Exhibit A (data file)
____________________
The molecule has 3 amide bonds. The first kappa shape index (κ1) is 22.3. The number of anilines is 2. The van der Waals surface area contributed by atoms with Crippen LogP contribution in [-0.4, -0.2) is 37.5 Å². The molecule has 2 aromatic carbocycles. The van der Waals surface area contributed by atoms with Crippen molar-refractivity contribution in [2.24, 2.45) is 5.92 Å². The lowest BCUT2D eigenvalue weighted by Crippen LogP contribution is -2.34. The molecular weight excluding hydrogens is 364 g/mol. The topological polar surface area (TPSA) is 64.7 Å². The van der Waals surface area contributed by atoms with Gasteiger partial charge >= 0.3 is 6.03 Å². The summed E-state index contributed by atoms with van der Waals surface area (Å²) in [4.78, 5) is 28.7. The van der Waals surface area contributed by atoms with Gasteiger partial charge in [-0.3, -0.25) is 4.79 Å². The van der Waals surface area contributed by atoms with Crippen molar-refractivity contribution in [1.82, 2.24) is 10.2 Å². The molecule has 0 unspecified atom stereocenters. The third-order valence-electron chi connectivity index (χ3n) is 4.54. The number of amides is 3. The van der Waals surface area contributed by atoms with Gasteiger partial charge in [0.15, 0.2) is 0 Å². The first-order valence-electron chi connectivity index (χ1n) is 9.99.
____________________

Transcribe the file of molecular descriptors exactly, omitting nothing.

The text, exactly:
The molecule has 3 amide bonds. The first kappa shape index (κ1) is 22.3. The number of anilines is 2. The van der Waals surface area contributed by atoms with Crippen LogP contribution in [-0.4, -0.2) is 37.5 Å². The molecule has 2 aromatic carbocycles. The van der Waals surface area contributed by atoms with Crippen molar-refractivity contribution in [2.24, 2.45) is 5.92 Å². The lowest BCUT2D eigenvalue weighted by Crippen LogP contribution is -2.34. The molecular weight excluding hydrogens is 364 g/mol. The topological polar surface area (TPSA) is 64.7 Å². The van der Waals surface area contributed by atoms with Gasteiger partial charge >= 0.3 is 6.03 Å². The summed E-state index contributed by atoms with van der Waals surface area (Å²) in [4.78, 5) is 28.7. The van der Waals surface area contributed by atoms with Gasteiger partial charge in [-0.3, -0.25) is 4.79 Å². The van der Waals surface area contributed by atoms with Crippen molar-refractivity contribution in [1.82, 2.24) is 10.2 Å². The molecule has 0 unspecified atom stereocenters. The third-order valence-electron chi connectivity index (χ3n) is 4.54. The number of amides is 3. The van der Waals surface area contributed by atoms with Gasteiger partial charge in [0.15, 0.2) is 0 Å². The first-order valence-electron chi connectivity index (χ1n) is 9.99.